Scientists at MIT’s Computer Science and Artificial Intelligence (CSAIL) have developed a new programming language for quantum computing – Twist, specifically designed to solve the data entanglement problem, which could help developers reduce errors and improve data quality.
Unlike traditional computers that use bits, quantum computers use quantum bits to encode information as 0 or 1, or both. traditional programming languages are not applicable to quantum computers, which require an appropriate programming language for developers to take advantage of their capabilities. Programming a quantum computer requires an understanding of something called “entanglement,” which is a computational multiplier for various quantum bits, which can be converted into powerful energy.
Twist is able to describe and verify which data are entangled in a quantum program, in a language that programmers can understand. This language uses a concept called “purity”, which forces the absence of entanglement and produces a more intuitive program, ideally with fewer errors. For example, a programmer can use Twist to indicate that the temporary data generated by the program as garbage is not entangled with the program’s answer and can thus be safely discarded.
Charles Yuan, a Ph.D. student in electrical engineering and computer science at MIT and the lead author of a Twist-related paper, Charles Yuan says, “Our language Twist allows developers to write safer quantum programs by specifying when one quantum bit must not be entangled with another quantum bit. Because understanding quantum programs requires understanding entanglement, we hope Twist paves the way for a language that makes it easier for programmers to tackle the unique challenges from quantum computing.”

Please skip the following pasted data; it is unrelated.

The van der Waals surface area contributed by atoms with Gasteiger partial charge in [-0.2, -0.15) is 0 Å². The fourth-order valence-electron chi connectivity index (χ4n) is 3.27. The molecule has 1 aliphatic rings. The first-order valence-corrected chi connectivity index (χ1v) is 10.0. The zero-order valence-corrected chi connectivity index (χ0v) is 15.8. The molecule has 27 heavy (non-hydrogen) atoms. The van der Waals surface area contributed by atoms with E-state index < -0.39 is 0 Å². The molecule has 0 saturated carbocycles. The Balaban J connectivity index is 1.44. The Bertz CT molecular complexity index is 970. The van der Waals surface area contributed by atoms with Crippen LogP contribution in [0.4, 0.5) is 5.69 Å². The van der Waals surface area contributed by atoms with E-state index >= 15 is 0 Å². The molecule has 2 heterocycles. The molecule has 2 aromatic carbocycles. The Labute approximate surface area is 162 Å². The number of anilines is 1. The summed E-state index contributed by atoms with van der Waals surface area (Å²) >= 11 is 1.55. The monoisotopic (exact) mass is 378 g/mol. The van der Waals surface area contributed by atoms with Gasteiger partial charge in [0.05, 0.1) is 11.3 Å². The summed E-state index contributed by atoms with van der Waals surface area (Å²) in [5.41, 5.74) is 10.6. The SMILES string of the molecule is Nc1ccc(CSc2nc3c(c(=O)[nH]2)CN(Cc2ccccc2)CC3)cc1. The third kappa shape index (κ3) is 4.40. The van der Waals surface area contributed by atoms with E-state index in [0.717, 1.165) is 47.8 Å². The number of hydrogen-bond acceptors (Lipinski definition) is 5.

According to the presentation, Twist is expressive enough to write programs for well-known quantum algorithms and identify errors in their implementation. To evaluate Twist’s design, MIT scientists modified the program to introduce errors that would be relatively subtle to human programmers and showed that Twist could automatically recognize these errors and reject the programs. by merging Twist, the MIT researchers say, the running time of programs running on quantum computers increased by only 4 percent.
For its part, MIT notes that the next important thing is to use Twist to create a higher-level quantum programming language. “Most quantum programming languages today still resemble assembly languages, stringing together low-level operations and not paying attention to things like data types and functions, as well as what is typical in classical software engineering.”
Quantum computers are error-prone and difficult to program, according to Seymour Goodman Professor of Computer Science at the University of Chicago and Fred Chong, chief scientist at Super.tech. By introducing and reasoning about the purity of program code, Twist takes a big step toward simplifying quantum programming by ensuring that quantum bits in pure code are not altered by bits that are not in that code.